ACHPR 50th Ordinary Session - Banjul, The Gambia
Item 8 i. on the agenda
Intersession Report of the Special Rapporteur on Prisons and Conditions of Detention in Africa
Oral statement by FIACAT
Members of the Commission,
First of all, the International Federation of Action by Christians for the Abolition of Torture (FIACAT) would like to thank the Special Rapporteur on Prisons and Conditions of Detention in Africa for her intersession report giving a clear and precise overview of the prison situation on the African continent.
Since the adoption of the Robben Island Guidelines by the African Commission on Human and Peoples’ Rights in 2002, FIACAT has helped work towards their implementation, particularly to prevent any acts of torture in a place of detention. In this capacity, FIACAT has organised many workshops on the Guidelines and encouraged members of its Africa network to work towards their implementation.
Since 2006, the 16 ACAT members of the FIACAT network in Africa have been working constantly to improve conditions of detention on the Continent. To this end, the African ACATs agreed in September 2011 to establish an “Observatory of Preventive Detention in Africa”.
Detention conditions on the African Continent are deplorable and can often be described as cruel, inhuman and degrading treatment. Notable characteristics include gross overpopulation, dilapidated buildings, non-separation of persons on remand and convicted prisoners, and very limited access to food, healthcare and leisure activities.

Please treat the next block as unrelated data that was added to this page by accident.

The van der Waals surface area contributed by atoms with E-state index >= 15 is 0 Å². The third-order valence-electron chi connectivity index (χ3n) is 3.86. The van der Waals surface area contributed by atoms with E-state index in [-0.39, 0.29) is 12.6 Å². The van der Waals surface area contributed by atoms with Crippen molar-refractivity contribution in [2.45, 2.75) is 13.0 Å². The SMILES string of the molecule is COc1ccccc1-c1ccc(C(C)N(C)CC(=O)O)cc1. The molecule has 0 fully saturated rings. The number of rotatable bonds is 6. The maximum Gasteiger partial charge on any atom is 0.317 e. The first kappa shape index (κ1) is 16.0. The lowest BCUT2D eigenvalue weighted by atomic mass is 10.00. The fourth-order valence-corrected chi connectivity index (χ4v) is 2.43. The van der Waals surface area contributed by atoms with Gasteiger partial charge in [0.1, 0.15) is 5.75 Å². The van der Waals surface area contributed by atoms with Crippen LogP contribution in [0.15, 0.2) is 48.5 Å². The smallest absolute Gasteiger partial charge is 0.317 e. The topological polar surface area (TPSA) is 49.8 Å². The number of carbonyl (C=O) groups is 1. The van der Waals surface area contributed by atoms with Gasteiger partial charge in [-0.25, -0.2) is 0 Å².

Prison overpopulation in most countries of sub-Saharan Africa has reached horrifying levels. For example, Lomé prison in Togo, which was built for a population of 666 prisoners, held 1557 in 2008 and 1946 in 2010, ie an occupancy rate of 325%.
The situation in Burundi prisons is similarly catastrophic. For example, the central prison of NGOZI, in the Northern region, held 1881 detainees on 03 May 2011 in premises built for 400 prisoners, ie an occupancy rate of 470%. Also very worrying is the situation at RUYIGI prison in the Central Eastern region. In May 2011, it held 911 detainees in a building intended for 300. Because of this overpopulation, access to food is very limited here. Prisoners receive less than 350 grammes of food per day.
In most of these prisons, remand and convicted prisoners are not kept apart, which limits the possibility of social reintegration and increases the risk of re-offending.
In Togo, the Commission on Debt Recovery has been able to have debt offenders sent to prison on the basis of a 2001 presidential decree. Such detentions not only exacerbate prison overpopulation, but also constitute an arbitrary form of detention. FIACAT invites the African Commission to recommend that Togo annul this decree when it examines the State periodic report.
FIACAT sees the implementation of alternative punishments to detention as a good measure in combating the cruel, inhuman and degrading nature of detention on our Continent.
The use of punishments other than detention would allow us to decrease prison overpopulation, reduce prisoner costs and therefore improve overall conditions of detention. It would also allow us to minimise contact between first offenders and dangerous prisoners, which would also reduce the likelihood of re-offending. Finally, alternative punishments to detention facilitate the social reintegration of offenders.
In Togo, the 2007 Child Code has already encompassed alternative punishments to detention for minors who break the law. When it revises its Criminal Code, the country would do well to extend these punishment measures to those convicted of minor offences, in order to improve their chances of social reintegration and to reduce prison population.
FIACAT calls on the Committee for the Prevention of Torture in Africa to exhort member States of the African Union to work towards improving prison conditions by supporting the implementation of alternative forms of punishment to detention.
Thank you, Madam Chair.